Quintessential Tuscany, the phrase itself conjures up a memorable scene of idyllic tranquillity, one of rosemary plants slowly swaying in the breeze, vineyards with a view, and cypress trees lining dusty white roads snaking down towards steadfast stone farmhouses.
Nothing encompasses this reality more than the Val d’Orcia area, which according to Unesco, is an exceptional example of the landscape redesign that characterized the Renaissance. One that reflects the ideals of good governance of the Italian city-state in the 14th and 15th centuries and to create an aesthetically pleasing picture.
It can be hard to know the perfect base in which to discover the wonders that exist in this area but arguably the area around Montepulciano and Pienza has proved to be a crowd-pleaser for centuries.
One place that should be on your radar once it’s safe to travel is the lovely Relais Ortaglia – featured in the ‘all new’ 2020/21 Rick Steve’s ITALY & FLORENCE and TUSCANY guide books as a recommended hotel. The charm and stunning location of this 17th farmhouse are just as described as you can read from one recent testimonial below.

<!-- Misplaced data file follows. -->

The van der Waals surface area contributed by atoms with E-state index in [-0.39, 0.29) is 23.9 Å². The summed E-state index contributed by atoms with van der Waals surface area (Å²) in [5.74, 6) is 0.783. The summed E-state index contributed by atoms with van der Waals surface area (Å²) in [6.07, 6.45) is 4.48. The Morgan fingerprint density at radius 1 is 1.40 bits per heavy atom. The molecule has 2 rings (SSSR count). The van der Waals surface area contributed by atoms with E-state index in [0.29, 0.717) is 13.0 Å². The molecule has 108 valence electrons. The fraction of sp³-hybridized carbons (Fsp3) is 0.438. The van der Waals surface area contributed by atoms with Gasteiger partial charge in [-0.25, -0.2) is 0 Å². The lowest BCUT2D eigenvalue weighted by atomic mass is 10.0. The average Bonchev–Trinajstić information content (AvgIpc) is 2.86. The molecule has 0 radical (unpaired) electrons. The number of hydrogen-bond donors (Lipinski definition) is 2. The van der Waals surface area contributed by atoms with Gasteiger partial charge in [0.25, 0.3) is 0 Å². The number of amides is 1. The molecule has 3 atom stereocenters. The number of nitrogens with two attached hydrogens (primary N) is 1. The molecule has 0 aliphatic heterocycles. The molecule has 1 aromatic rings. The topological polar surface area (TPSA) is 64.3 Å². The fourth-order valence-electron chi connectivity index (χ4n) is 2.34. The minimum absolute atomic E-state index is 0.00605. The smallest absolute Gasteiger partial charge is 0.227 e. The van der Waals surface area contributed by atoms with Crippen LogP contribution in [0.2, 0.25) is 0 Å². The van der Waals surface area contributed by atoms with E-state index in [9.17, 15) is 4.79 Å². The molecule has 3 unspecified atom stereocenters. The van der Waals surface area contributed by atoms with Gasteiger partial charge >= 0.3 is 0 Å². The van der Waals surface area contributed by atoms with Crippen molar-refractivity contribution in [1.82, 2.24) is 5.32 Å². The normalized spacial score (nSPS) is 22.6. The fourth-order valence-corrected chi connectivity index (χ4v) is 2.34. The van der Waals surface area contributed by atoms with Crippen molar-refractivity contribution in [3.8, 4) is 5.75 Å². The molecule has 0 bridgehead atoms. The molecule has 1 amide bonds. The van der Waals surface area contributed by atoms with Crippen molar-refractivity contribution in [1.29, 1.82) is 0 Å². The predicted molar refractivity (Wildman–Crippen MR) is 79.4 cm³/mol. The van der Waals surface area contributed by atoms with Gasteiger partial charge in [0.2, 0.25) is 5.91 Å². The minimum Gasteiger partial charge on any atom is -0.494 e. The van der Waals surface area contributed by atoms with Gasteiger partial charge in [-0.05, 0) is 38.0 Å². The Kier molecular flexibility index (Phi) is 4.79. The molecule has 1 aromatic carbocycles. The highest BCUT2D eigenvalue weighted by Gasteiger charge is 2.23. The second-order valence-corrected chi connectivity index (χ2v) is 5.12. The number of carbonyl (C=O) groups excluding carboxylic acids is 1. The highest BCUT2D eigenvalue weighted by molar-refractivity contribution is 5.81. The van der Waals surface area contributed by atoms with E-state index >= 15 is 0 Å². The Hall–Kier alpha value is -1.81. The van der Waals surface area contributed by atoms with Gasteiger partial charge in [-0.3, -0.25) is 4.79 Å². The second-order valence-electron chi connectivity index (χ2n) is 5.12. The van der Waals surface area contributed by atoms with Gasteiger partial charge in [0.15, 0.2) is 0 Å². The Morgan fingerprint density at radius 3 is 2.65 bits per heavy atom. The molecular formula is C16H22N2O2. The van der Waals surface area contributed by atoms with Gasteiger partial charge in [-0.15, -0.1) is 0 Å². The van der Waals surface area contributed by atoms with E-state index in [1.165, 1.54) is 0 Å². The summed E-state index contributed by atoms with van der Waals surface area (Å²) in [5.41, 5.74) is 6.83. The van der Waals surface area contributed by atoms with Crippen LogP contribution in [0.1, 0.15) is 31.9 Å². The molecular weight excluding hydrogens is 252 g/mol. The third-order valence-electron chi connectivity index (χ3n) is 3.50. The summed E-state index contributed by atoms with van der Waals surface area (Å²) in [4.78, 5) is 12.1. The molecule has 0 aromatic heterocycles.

Full of anticipation, we pull off the asphalt road and head slowly down the lane towards the house.
I have to stop the car to take in the amazing vista in front of our eyes. The Tuscan countryside is breath-taking and seductive, an especially welcome sight after the hustle and bustle of the flight. Arriving at Relais Ortaglia, a fully restored 17th-century farmhouse, we feel like we’ve arrived in heaven. The first thing we notice is the intoxicating aroma of local wild herbs, mint or wild fennel? I am not sure but I inhale deeply and to my surprise, the air tastes impeccably clean and pure.
The farmhouse is surrounded by rows of vines and neatly-pruned olive trees in true Tuscan flair.
Bunches of grapes hanging down from the vines, green ripening to blue and I can almost taste the strong red Montepulciano, a locally grown wine with a robust fruity flavour.
There in front of us is the villa which will be our home for the next two weeks.
Our attention is drawn to the first stone building we approach, cloaked by a green garden with the contrasting azure blue of the swimming pool, which looks so cool and inviting.
The walls are solid irregular stone and brick; some parts are two stories and roofed in half-round terracotta tiles. Cypress trees overlook the whole area, like soldiers on guard duty.